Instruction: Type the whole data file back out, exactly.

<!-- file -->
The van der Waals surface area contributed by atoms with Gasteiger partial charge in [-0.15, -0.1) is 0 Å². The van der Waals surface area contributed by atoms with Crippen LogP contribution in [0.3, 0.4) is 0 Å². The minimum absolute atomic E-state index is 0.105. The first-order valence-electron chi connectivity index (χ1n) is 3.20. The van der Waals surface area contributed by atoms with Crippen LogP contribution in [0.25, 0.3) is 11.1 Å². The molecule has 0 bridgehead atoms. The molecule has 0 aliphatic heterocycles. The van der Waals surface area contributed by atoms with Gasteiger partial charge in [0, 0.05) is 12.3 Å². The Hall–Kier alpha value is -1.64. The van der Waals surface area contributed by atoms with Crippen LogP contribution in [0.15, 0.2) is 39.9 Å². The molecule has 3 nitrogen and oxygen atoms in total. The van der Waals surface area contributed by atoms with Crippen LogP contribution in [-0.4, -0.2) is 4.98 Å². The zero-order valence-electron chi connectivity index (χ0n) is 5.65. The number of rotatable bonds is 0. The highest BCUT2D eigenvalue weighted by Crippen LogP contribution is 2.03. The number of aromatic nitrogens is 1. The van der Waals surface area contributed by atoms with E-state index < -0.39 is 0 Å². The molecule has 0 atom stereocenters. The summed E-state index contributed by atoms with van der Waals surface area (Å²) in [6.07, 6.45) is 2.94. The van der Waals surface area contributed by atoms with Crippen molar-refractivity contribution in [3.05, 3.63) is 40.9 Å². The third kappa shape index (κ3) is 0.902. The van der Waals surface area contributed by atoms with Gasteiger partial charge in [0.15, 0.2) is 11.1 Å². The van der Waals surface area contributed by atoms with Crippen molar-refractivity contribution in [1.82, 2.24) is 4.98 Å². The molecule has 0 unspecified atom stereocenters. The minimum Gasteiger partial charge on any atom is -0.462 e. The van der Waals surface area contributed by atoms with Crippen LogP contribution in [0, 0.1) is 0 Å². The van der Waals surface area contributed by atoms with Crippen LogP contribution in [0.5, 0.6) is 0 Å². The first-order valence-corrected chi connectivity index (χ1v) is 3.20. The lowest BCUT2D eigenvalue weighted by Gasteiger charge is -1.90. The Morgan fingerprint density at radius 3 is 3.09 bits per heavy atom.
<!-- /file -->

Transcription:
The van der Waals surface area contributed by atoms with Gasteiger partial charge in [-0.15, -0.1) is 0 Å². The van der Waals surface area contributed by atoms with Crippen LogP contribution in [0.3, 0.4) is 0 Å². The minimum absolute atomic E-state index is 0.105. The first-order valence-electron chi connectivity index (χ1n) is 3.20. The van der Waals surface area contributed by atoms with Crippen LogP contribution in [0.25, 0.3) is 11.1 Å². The molecule has 0 bridgehead atoms. The molecule has 0 aliphatic heterocycles. The van der Waals surface area contributed by atoms with Gasteiger partial charge in [0, 0.05) is 12.3 Å². The Hall–Kier alpha value is -1.64. The van der Waals surface area contributed by atoms with Crippen LogP contribution in [0.15, 0.2) is 39.9 Å². The molecule has 3 nitrogen and oxygen atoms in total. The van der Waals surface area contributed by atoms with Crippen LogP contribution in [-0.4, -0.2) is 4.98 Å². The zero-order valence-electron chi connectivity index (χ0n) is 5.65. The number of rotatable bonds is 0. The highest BCUT2D eigenvalue weighted by Crippen LogP contribution is 2.03. The number of aromatic nitrogens is 1. The van der Waals surface area contributed by atoms with E-state index < -0.39 is 0 Å². The molecule has 0 atom stereocenters. The summed E-state index contributed by atoms with van der Waals surface area (Å²) in [6.07, 6.45) is 2.94. The van der Waals surface area contributed by atoms with Crippen molar-refractivity contribution in [3.05, 3.63) is 40.9 Å². The third kappa shape index (κ3) is 0.902. The van der Waals surface area contributed by atoms with Gasteiger partial charge in [0.15, 0.2) is 11.1 Å². The van der Waals surface area contributed by atoms with Crippen molar-refractivity contribution in [1.82, 2.24) is 4.98 Å². The molecule has 0 unspecified atom stereocenters. The minimum Gasteiger partial charge on any atom is -0.462 e. The van der Waals surface area contributed by atoms with Crippen LogP contribution in [0, 0.1) is 0 Å². The van der Waals surface area contributed by atoms with Crippen LogP contribution in [0.5, 0.6) is 0 Å². The first-order valence-corrected chi connectivity index (χ1v) is 3.20. The lowest BCUT2D eigenvalue weighted by Gasteiger charge is -1.90. The Morgan fingerprint density at radius 3 is 3.09 bits per heavy atom.